John Ibbitson's analysis of this week's federal Cabinet shuffle draws a bead on its most important implication: sending a signal to 905 area code voters that Stephen Harper wants their votes.
As choices go, Mr. Harper's GTA picks are pretty good ones. Both Julian Fantino and Peter Kent are highly visible people, accomplished in their respected fields and interesting to voters in part because they have not been career politicians.
Sometimes the hardest work that goes into a shuffle, from the standpoint of a prime minister, isn't getting the external message right, but managing the internal fallout that invariably accompanies any change in the Cabinet line-up.
For every person who gets a promotion, there might be as many as five who wonder why not them. The dictates of regional representation help ease this problem somewhat, but not entirely. The longer a government is in office, and the closer to facing an election, the more challenging it becomes for a PM to manage expectations. Some who aspire to cabinet roles eventually tire of waiting and leave. Others can grow bitter and inclined to take pot-shots at their own government. Mr. Harper has experienced remarkably few such problems.
By keeping the shuffle modest in size, Mr. Harper capped the number of noses he was going to put out of joint. Promoting Minister Kent and MP Fantino will seem, to other Ontario Conservative caucus members, politically logical and hard to argue with.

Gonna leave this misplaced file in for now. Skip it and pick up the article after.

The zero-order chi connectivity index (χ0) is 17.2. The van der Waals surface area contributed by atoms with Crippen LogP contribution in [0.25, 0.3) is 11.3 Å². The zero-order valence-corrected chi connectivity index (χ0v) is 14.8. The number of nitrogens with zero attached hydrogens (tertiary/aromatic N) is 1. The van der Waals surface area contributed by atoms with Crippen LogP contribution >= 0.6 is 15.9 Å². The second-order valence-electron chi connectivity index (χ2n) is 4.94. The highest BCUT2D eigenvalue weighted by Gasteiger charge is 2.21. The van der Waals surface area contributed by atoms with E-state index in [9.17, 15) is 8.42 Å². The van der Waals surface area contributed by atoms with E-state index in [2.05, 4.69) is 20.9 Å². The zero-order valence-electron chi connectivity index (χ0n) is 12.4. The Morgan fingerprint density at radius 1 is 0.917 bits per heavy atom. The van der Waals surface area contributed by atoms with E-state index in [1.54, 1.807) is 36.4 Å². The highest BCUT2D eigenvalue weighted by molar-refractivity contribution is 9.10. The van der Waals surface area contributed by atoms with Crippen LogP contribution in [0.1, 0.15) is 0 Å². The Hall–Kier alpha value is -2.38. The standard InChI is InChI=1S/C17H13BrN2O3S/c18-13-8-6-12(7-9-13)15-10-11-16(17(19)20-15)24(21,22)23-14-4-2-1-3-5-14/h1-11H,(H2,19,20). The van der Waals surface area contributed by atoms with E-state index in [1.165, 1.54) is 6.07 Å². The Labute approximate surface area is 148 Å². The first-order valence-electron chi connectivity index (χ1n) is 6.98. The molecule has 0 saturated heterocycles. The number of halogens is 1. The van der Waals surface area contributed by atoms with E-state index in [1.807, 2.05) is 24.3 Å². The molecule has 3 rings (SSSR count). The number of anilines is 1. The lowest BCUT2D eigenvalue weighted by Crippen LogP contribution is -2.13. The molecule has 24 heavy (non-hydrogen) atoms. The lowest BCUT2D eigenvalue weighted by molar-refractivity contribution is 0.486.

In promoting Diane Ablonzcy, and bringing Ted Menzies into cabinet, the Prime Minister has rewarded talent, but this is where he has probably also experienced the most risk of disappointment. A highly respected Parliamentarian like James Rajotte may have felt that this was his moment of opportunity. Still, the federal Conservatives are polling far, far ahead of their nearest competitors in Alberta, and there is no reason to believe this shuffle will disappoint provincial voters in general, quite the contrary.
In sum, this shuffle was probably a bit bigger in strategic terms than its numbers suggested. It strengthens the Conservative front bench in the province that will feature the largest number closely fought Liberal and Conservative battles. It replaces a talented departing Alberta minister with a talented new one, and promotes another whose work has long been well regarded.
Externally, many open minded voters will see this as a competent and promising series of choices. Internally, it is unlikely to provoke unrest: The consensus will probably be that the PM's judgment was sound, even if all ambitions and hopes could not be realized.